Innovation & LegalTech Should Not Be Ignored

Two of the most overhyped words in the legal profession at the moment are probably innovation and legaltech.

Why because they are buzzwords with such fluid meanings and used to hype up scenarios such as the robots are going to take over lawyers jobs or innovate or perish headlines!

Innovation IMO is about stretching the boundaries of our minds to look at what we do everyday at work whilst practicing law to create something different out of it that adds value in some way. Value being the operative word!

All lawyers should do their fair share of innovating from time to time.

Some people indeed say lawyers are well placed to innovate taken for granted legal problems, it is normally that they are too busy to stop and take time to redesign their legal space. I don’t disagree.

There is also a school of thought that says that lawyers may not be the best ones to innovate themselves and this has led to the enormous growth of the disruption of law movement and legaltech industry. This industry leverages off the significant innovative emerging technologies and latent legal markets out there which venture capitalists see as prime ground for reform. I don’t disagree either that the sustained use of legaltech is required.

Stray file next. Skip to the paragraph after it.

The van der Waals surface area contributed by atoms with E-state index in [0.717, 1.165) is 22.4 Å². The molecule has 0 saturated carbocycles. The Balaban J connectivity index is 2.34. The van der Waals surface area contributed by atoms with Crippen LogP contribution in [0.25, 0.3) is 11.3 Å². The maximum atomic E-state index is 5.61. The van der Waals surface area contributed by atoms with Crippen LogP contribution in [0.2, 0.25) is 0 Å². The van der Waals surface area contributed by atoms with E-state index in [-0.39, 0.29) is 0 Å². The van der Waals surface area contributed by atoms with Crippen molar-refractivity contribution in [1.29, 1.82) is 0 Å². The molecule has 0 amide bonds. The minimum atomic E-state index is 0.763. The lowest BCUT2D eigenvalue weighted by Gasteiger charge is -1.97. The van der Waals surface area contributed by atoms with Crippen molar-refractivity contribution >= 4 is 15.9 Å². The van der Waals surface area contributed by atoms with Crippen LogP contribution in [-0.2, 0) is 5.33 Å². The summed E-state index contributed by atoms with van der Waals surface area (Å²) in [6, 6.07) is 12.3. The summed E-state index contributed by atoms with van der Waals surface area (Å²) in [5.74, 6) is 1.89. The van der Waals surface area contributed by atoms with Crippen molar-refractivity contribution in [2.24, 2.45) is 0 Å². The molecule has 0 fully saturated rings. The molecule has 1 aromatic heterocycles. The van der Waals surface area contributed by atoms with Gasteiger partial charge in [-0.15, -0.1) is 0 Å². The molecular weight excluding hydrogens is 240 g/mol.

I say we need both approaches within the profession – from within and from outside.

Both can work side by side in what is a very big global legal market – most of it untapped and latent.

Small law, new law and big law all have their role in innovation and legal tech.

Redesigning and making better something repetitive, routine and soul destroyingly boring has to be a good thing.

Whether it happens through the actions of an innovative lawyer or a disruptive piece of innovative legaltech technology doesn’t really matter.

The end result is the same – smarter and more high value lawyering, better quality legal processes, products and outcomes and greater access for the consumer along with faster service.

The reality is that legaltech, innovation and disruption in the legal profession divests lawyers of certain parts of their work that frankly they don’t like doing (and their clients don’t like paying lots for) but in turn frees them up to become smarter and more valuable to their clients for the vast array of more complex legal work that a technologically driven society has brought and will ultimately continued to bring.

Lawyers should be encouraged and not be discouraged by innovation and legaltech.

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